The Good, the Bad and The Laundry

I remember being shocked when I asked a friend how she was feeling about her eldest child moving out. She smiled and confided wearily: “It’s time. For all of us.” At that stage in my own life, both of my boys were still young enough to insist on curling around me as we all watched a movie together like a small tribe of monkeys. I literally could not envision them leaving home without welling up and feeling physically empty and panic stricken. I would feel as though I had swallowed a stone. But I now know that nature has a way of clearing that up quite nicely. And it looks like this:





I mistakenly congratulated myself when my sons were 16 that the worst was over – it’s a closely guarded secret (spoiler alert!) that the worst years for heart-pounding, desperate parental anxiety are 17-22. Yes, I know a sweeping generalization and if this has not been your reality I bow to you. However, a random survey in my office and beyond tells me that this is the case (and that no one else is admitting it) so I remain convinced. Of course, beyond the constant anxiety dwells irritation and frustration – how did such selfishness ever get a foothold? Was it my fault? I often felt that my relationship with them had been distilled down to benevolent taxi driver and short-order cook. Huge volumes of food were consumed without thoughts for my meager budget (a rotisserie chicken intended for dinner combined with a family size orange juice = the perfect snack and then the plastic dome wrapping will be left beside the bed). Then there was the unspeakable mess in their rooms which required excavation and ominous crunching sounds just to reach the other side. Apple cores with their sweet fermented smell, empty Jack Daniel bottles, lighters, condoms (obv not new) stray DVDs and gaming discs never to be united with cases, lone socks and enough pens to supply a small army yet no one had actually been sighted with a pen in their hand for the last 10 years – what is that? Clean laundry was deposited at the door but the tightly folded and fragrant will soon be intermingled with the dirty and then no one knows which is which and only one of us cares. (Hint: it’s the person with the wild-eyed look and lips drawn back from their teeth known as “Mum.”)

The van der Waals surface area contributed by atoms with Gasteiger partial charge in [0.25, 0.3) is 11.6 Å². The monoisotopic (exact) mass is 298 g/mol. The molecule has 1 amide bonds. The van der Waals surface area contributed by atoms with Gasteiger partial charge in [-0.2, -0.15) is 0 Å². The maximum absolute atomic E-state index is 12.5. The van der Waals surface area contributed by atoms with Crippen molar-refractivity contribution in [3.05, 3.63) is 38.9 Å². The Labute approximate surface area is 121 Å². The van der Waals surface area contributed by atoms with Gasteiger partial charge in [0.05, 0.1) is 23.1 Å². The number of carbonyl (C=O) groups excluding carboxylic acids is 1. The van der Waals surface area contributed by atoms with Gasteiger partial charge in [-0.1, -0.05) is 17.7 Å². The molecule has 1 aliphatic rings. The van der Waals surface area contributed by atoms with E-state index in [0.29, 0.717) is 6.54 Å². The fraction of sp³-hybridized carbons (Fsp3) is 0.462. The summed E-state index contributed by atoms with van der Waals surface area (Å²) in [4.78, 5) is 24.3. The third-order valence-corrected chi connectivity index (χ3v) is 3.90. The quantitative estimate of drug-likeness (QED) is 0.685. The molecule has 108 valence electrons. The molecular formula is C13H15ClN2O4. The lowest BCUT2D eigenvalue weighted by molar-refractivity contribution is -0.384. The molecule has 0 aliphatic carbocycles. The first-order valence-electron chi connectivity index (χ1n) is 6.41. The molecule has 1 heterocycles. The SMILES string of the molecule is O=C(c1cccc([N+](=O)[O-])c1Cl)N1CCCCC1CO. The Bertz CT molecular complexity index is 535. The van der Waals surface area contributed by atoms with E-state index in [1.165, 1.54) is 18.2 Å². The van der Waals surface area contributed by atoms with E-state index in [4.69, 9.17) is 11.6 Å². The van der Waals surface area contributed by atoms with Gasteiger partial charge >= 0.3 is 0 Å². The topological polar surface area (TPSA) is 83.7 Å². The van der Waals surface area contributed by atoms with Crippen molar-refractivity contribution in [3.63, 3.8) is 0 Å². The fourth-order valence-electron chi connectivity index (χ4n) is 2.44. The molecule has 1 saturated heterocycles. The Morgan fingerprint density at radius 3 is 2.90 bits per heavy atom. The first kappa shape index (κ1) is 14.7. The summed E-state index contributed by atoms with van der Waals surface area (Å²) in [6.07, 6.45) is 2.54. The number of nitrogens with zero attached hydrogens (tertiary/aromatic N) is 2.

And actually doing that laundry makes the pendulum swing wildly back to anxiety because the pervasive sour, dank, smell of pot permeates every item and makes my thoughts race as I see myself rushing to various emergency scenes. My heart would beat harder as I dipped up and down from the dryer. Then the repetitive thought pattern: I must really talk to them. Again. This time will be different. I would wait and wait till I heard the key in the door and then briefly hopeful and excited for resolution, recite my concerns trying hard not to lecture, first coherently but ultimately, sobbing on my knees. Audience reaction? Boredom. Irritation. Subsequent Leisurely Texting. After waiting hours to see them I might then be told in a flat tone that “Okay you make no sense – going out.” Let me tell you that lack of estrogen is not nearly as potent as the twisting agony of pure heartache for making women age more quickly.

Fast forward – though it won’t seem fast. Once they leave home it may still be poignant and sad but I personally did not find myself as traumatized as I had anticipated. (And for this I also had guilt, what the WHAT?) I did however find myself able to read quietly with a largish glass of wine and my own wheel of brie that no one would steal as I slept. I don’t miss the in-your-face worry of bongs and other Weed of Wisdom accessories much either.

There’s no summary statement here I guess, but here’s the advice I wish I had been given: Don’t give, give, give till there is nothing left of yourself but an empty husk. Do something kind or fun for yourself. Right. Now. And don’t blame yourself. Above all do not pay attention to parents who have not had any “issues” at all and are puzzled that you are having any? These people are evil and probably liars. Either way, avoid their company.

With time and good fortune the balance has now shifted for me and slowly those boys have become kinder, more thoughtful and I like to think, more introspective. I am so grateful they have circled back towards me. (Even if they are only really circling for food …)

One comment on “The Good, the Bad and The Laundry

  1. Karen H says:

    Appreciating the honesty!

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